Deborah used to be fond of saying, “There are no tacos in South America“. And in a way, it is true, although you can purchase tortillas at almost any grocery store.
Colombian food is NOT Mexican. Yes, both include beans and rice. Yes, you are more likely to get fresh fruit in both cuisines. However, picante is more at home in Mexico (Colombia does have optional aji). Another difference? Tortillas in Mexico; Arepas in Colombia.
Mexican restaurants are popping up here and there in Bogota. On Pepe Sierra (Calle 116 con 19) there are quite a few to choose from, and closer to el Centro de Bogota you can find the Mariachi singers and players dressed up, for hire.
As with many imported (often imitated) international cuisines, the restaurants don’t get “authentic” quite right. Sometimes it is an accident; other times it’s on purpose. The theory is that if you try to give people something too different from what they are used to, they’ll think it is too strange. Sooo, you adapt the recipes to the country’s taste.
Another problem with imported goods is the price. If it isn’t readily available, it will probably cost you more. This is reflected in the prices of many Mexican restaurants. Once, I paid twice as much as I would for a Colombian lunch (soup, meat, salad, multiple starches, dessert & fruit juice) for one “Mexican” enchilada with NO sides or beverage.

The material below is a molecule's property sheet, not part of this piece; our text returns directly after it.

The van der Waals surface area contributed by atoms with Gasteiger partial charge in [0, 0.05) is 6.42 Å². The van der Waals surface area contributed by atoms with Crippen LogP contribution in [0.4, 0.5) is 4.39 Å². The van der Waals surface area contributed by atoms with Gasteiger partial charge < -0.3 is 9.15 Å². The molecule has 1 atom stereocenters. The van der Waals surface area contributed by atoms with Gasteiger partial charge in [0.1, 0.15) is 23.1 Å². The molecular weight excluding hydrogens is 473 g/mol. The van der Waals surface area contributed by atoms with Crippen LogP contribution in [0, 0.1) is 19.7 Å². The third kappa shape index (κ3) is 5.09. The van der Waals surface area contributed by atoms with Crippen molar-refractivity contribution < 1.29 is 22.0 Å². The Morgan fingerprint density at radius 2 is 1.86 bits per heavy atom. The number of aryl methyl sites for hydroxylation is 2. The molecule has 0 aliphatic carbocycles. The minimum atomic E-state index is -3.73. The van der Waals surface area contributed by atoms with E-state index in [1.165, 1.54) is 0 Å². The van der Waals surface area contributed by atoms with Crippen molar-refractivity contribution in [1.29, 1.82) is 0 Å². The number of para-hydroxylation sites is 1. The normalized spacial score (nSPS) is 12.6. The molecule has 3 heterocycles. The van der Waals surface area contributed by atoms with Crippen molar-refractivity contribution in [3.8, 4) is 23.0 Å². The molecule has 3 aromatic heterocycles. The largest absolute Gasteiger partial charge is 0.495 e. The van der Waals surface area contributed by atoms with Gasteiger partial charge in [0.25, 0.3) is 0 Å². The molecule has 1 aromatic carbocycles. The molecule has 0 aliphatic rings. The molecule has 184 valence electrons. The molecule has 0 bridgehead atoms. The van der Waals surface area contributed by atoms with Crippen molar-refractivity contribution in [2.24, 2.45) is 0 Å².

Yesterday afternoon, Joel & I were out window shopping for 5 (!) hours. In the middle of our excursion, we came upon three restaurants in a row that looked promising: 1969 pizza, an Argentinian restaurant, and a Mexican restaurant. We decided to come back to the Argentinian place sometime when they have the live music (depending on the style)…or the next time we fly Deborah down.
After looking at the menu posted in the Mexican place’s window, we decided to just test the restaurant out by ordering two entradas (appetizers): a burrito al pastor and 2 tacos blandos (soft) one chicken and one beef. We enjoyed all three. The soft tacos needed the mild picante sauce, but the burrito was excellent by itself. The decor was alright and the music wasn’t terribly annoying (one song was the fry-i-i-ied ice cream song from the Chi-chi’s commercial). The total cost was 10.000 Colombian pesos.
So, next time you’re in Bogota, check out the Metropolis mall on Kr 68 close to Calle 80. It’s kinda across from Alcosto.